Monday, July 27, 2020

Sea Star Summer by Sally Partridge

Sea Star Summer by Sally Partridge is the summer vacation book I didn't realise I needed as a diversion from all the dross in my current days. Maybe it's because I grew up in a seaside town, but the ocean has special meaning for me, and Sally *gets* what this is like. Also, her love for the little South African resort town of Jeffrey's Bay, with its ephemeral summer population, shines through. Now I'd love to go visit just to see it for myself.

We meet sixteen-year-old Naomi who is awkward as all hell. I relate hard to her, because I also spent most of my my summer vacations hiding in books. So when Naomi's parents insist that they spend their summer vacation in Jeffrey's Bay, it's not exactly a dream come true for Naomi. But she has her books. So there is that.

What she doesn't expect is running into Elize, whose family is vacationing at the nearby campsite, and although Naomi and Elize are vastly different in terms of their backgrounds, the two hit it off immediately. Elize is everything Naomi isn't, and yet together the two create a special kind of magic.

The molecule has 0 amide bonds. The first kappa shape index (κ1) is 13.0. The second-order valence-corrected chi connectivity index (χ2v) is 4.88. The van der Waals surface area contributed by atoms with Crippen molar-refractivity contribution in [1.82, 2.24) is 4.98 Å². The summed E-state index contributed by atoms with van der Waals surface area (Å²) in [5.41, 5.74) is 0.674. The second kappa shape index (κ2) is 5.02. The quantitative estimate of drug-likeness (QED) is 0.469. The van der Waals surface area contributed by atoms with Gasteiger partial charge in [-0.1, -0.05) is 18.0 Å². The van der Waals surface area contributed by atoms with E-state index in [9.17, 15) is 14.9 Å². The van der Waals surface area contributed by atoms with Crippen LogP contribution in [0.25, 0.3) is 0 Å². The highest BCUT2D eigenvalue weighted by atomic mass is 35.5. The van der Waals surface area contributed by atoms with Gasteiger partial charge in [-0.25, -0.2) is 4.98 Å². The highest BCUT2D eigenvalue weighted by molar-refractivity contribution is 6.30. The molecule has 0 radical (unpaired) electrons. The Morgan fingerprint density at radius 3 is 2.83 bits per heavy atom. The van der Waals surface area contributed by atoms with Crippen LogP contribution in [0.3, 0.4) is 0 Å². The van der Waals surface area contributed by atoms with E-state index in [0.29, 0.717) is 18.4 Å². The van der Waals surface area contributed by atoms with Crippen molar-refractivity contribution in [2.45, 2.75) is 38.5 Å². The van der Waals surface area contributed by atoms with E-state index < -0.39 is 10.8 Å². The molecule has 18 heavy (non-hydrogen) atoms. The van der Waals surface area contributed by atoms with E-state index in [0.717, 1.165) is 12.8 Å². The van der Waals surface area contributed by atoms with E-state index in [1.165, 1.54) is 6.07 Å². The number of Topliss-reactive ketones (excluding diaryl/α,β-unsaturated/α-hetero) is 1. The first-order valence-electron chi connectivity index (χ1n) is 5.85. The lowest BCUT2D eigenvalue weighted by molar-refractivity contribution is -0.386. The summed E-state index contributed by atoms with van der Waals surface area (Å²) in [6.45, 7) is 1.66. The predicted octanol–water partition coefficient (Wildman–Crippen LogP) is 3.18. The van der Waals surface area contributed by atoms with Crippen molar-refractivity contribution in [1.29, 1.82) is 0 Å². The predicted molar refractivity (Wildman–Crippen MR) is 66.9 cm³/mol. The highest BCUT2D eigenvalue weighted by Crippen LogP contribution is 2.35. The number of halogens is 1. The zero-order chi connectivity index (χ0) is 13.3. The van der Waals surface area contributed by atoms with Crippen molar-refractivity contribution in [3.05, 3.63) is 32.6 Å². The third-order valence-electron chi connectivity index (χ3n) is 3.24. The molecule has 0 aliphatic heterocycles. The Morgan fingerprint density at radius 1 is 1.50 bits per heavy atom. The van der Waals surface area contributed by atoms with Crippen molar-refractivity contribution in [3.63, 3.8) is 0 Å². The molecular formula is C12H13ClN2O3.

But then boys. That's par for the course when you're a teenager, and the two who cross Naomi's path cause her no end of complications, but for different reasons. And of the two boys in question, we have blond surfer dude Daniel and Elize's own brother Marius, who's got a bit of a bad-boy vibe going. Honestly, Daniel is, putting it politely, a knob. Every interaction with him made me cringe. Marius was all right. I felt for him. But I'm not going to spoil the story for you.

Central to the story is Naomi's understanding of who she is, and the fact that it's okay that she may not like boys. Much of what she experiences is awkward as all hell, which I think many of us can relate to when we think back to our own first experiences in love. Naomi struggles with what is expected of her and how she thinks she should behave vs. learning to be brave to grow into who she truly is. Sea Star Summer is a sweet tale of a summer romance found when least expected, made poignant by the reminder that the time for it to play out is fleeting.

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